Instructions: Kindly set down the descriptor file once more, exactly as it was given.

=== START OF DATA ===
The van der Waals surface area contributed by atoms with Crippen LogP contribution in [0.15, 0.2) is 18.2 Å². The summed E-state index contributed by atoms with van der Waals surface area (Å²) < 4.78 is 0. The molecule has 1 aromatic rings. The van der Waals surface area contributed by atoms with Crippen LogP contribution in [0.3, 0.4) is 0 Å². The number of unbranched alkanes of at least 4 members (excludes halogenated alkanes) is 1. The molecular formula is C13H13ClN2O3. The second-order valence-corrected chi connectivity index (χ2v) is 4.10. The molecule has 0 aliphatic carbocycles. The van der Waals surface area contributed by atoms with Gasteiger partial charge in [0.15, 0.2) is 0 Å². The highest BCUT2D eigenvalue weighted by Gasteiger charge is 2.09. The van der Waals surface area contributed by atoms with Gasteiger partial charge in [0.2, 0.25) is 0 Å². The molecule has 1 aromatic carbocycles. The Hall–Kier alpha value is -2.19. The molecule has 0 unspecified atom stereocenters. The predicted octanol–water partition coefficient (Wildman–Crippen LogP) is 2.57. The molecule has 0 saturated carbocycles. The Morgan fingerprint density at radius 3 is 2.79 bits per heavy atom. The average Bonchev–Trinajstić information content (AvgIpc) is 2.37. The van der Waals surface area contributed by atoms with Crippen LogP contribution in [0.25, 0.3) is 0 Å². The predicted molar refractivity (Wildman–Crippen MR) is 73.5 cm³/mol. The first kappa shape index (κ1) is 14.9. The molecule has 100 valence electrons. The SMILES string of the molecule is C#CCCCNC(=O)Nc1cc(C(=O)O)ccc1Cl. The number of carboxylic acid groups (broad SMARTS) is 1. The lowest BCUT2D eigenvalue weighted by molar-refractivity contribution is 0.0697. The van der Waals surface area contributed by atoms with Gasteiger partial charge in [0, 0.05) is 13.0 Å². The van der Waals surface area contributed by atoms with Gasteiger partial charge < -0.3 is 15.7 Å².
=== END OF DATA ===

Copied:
The van der Waals surface area contributed by atoms with Crippen LogP contribution in [0.15, 0.2) is 18.2 Å². The summed E-state index contributed by atoms with van der Waals surface area (Å²) < 4.78 is 0. The molecule has 1 aromatic rings. The van der Waals surface area contributed by atoms with Crippen LogP contribution in [0.3, 0.4) is 0 Å². The number of unbranched alkanes of at least 4 members (excludes halogenated alkanes) is 1. The molecular formula is C13H13ClN2O3. The second-order valence-corrected chi connectivity index (χ2v) is 4.10. The molecule has 0 aliphatic carbocycles. The van der Waals surface area contributed by atoms with Gasteiger partial charge in [0.15, 0.2) is 0 Å². The highest BCUT2D eigenvalue weighted by Gasteiger charge is 2.09. The van der Waals surface area contributed by atoms with Gasteiger partial charge in [0.2, 0.25) is 0 Å². The molecule has 1 aromatic carbocycles. The Hall–Kier alpha value is -2.19. The molecule has 0 unspecified atom stereocenters. The predicted octanol–water partition coefficient (Wildman–Crippen LogP) is 2.57. The molecule has 0 saturated carbocycles. The Morgan fingerprint density at radius 3 is 2.79 bits per heavy atom. The average Bonchev–Trinajstić information content (AvgIpc) is 2.37. The van der Waals surface area contributed by atoms with Crippen LogP contribution in [0.25, 0.3) is 0 Å². The predicted molar refractivity (Wildman–Crippen MR) is 73.5 cm³/mol. The first kappa shape index (κ1) is 14.9. The molecule has 100 valence electrons. The SMILES string of the molecule is C#CCCCNC(=O)Nc1cc(C(=O)O)ccc1Cl. The number of carboxylic acid groups (broad SMARTS) is 1. The lowest BCUT2D eigenvalue weighted by molar-refractivity contribution is 0.0697. The van der Waals surface area contributed by atoms with Gasteiger partial charge in [0, 0.05) is 13.0 Å². The van der Waals surface area contributed by atoms with Gasteiger partial charge < -0.3 is 15.7 Å².